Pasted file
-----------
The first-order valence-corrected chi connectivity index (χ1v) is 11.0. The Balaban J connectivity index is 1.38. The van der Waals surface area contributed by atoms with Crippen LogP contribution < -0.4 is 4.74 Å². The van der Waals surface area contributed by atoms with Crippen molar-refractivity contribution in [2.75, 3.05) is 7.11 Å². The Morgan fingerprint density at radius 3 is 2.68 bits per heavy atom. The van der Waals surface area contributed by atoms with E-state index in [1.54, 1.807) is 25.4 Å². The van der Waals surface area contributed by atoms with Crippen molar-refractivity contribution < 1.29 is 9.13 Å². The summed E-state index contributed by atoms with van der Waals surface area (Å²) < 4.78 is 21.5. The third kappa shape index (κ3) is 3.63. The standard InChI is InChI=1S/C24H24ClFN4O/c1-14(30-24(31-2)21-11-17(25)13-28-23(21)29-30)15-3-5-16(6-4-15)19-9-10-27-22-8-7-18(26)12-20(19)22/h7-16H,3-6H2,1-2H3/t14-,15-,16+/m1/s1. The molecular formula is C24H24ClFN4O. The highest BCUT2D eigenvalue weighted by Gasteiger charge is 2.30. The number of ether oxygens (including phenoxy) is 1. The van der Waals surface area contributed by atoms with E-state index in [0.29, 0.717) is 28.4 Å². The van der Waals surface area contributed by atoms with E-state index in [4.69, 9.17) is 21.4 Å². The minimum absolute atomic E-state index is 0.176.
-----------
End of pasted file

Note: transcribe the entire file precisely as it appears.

The first-order valence-corrected chi connectivity index (χ1v) is 11.0. The Balaban J connectivity index is 1.38. The van der Waals surface area contributed by atoms with Crippen LogP contribution < -0.4 is 4.74 Å². The van der Waals surface area contributed by atoms with Crippen molar-refractivity contribution in [2.75, 3.05) is 7.11 Å². The Morgan fingerprint density at radius 3 is 2.68 bits per heavy atom. The van der Waals surface area contributed by atoms with E-state index in [1.54, 1.807) is 25.4 Å². The van der Waals surface area contributed by atoms with Crippen molar-refractivity contribution < 1.29 is 9.13 Å². The summed E-state index contributed by atoms with van der Waals surface area (Å²) < 4.78 is 21.5. The third kappa shape index (κ3) is 3.63. The standard InChI is InChI=1S/C24H24ClFN4O/c1-14(30-24(31-2)21-11-17(25)13-28-23(21)29-30)15-3-5-16(6-4-15)19-9-10-27-22-8-7-18(26)12-20(19)22/h7-16H,3-6H2,1-2H3/t14-,15-,16+/m1/s1. The molecular formula is C24H24ClFN4O. The highest BCUT2D eigenvalue weighted by Gasteiger charge is 2.30. The number of ether oxygens (including phenoxy) is 1. The van der Waals surface area contributed by atoms with E-state index in [0.29, 0.717) is 28.4 Å². The van der Waals surface area contributed by atoms with E-state index in [4.69, 9.17) is 21.4 Å². The minimum absolute atomic E-state index is 0.176.